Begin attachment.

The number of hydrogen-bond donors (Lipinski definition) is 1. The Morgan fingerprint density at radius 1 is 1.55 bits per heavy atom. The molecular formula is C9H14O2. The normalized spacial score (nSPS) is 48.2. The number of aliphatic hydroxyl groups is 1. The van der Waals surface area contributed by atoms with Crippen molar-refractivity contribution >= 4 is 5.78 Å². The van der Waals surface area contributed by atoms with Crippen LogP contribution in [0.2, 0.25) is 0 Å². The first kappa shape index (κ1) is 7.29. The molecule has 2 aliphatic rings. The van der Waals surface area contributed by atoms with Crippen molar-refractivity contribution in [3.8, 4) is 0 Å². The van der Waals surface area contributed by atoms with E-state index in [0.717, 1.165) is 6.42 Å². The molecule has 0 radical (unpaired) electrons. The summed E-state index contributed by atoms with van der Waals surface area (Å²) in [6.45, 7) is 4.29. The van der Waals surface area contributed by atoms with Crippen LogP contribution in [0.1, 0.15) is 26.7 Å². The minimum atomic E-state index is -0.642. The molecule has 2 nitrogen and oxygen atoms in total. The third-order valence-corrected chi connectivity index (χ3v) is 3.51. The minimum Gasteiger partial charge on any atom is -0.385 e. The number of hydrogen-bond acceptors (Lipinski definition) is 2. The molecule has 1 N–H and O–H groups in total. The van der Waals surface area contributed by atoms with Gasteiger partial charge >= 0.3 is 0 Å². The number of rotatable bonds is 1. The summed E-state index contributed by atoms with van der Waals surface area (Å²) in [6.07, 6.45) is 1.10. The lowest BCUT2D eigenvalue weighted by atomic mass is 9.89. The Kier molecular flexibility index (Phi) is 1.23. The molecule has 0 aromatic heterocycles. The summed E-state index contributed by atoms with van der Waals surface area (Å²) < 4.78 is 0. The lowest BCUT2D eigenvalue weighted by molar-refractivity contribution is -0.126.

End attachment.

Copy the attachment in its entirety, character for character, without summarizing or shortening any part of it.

The number of hydrogen-bond donors (Lipinski definition) is 1. The Morgan fingerprint density at radius 1 is 1.55 bits per heavy atom. The molecular formula is C9H14O2. The normalized spacial score (nSPS) is 48.2. The number of aliphatic hydroxyl groups is 1. The van der Waals surface area contributed by atoms with Crippen molar-refractivity contribution >= 4 is 5.78 Å². The van der Waals surface area contributed by atoms with Crippen LogP contribution in [0.2, 0.25) is 0 Å². The first kappa shape index (κ1) is 7.29. The molecule has 2 aliphatic rings. The van der Waals surface area contributed by atoms with Crippen molar-refractivity contribution in [3.8, 4) is 0 Å². The van der Waals surface area contributed by atoms with E-state index in [0.717, 1.165) is 6.42 Å². The molecule has 0 radical (unpaired) electrons. The summed E-state index contributed by atoms with van der Waals surface area (Å²) in [6.45, 7) is 4.29. The van der Waals surface area contributed by atoms with Crippen LogP contribution in [0.1, 0.15) is 26.7 Å². The minimum atomic E-state index is -0.642. The molecule has 2 nitrogen and oxygen atoms in total. The third-order valence-corrected chi connectivity index (χ3v) is 3.51. The minimum Gasteiger partial charge on any atom is -0.385 e. The number of hydrogen-bond acceptors (Lipinski definition) is 2. The molecule has 1 N–H and O–H groups in total. The van der Waals surface area contributed by atoms with Gasteiger partial charge >= 0.3 is 0 Å². The number of rotatable bonds is 1. The summed E-state index contributed by atoms with van der Waals surface area (Å²) in [6.07, 6.45) is 1.10. The lowest BCUT2D eigenvalue weighted by atomic mass is 9.89. The Kier molecular flexibility index (Phi) is 1.23. The molecule has 0 aromatic heterocycles. The summed E-state index contributed by atoms with van der Waals surface area (Å²) < 4.78 is 0. The lowest BCUT2D eigenvalue weighted by molar-refractivity contribution is -0.126.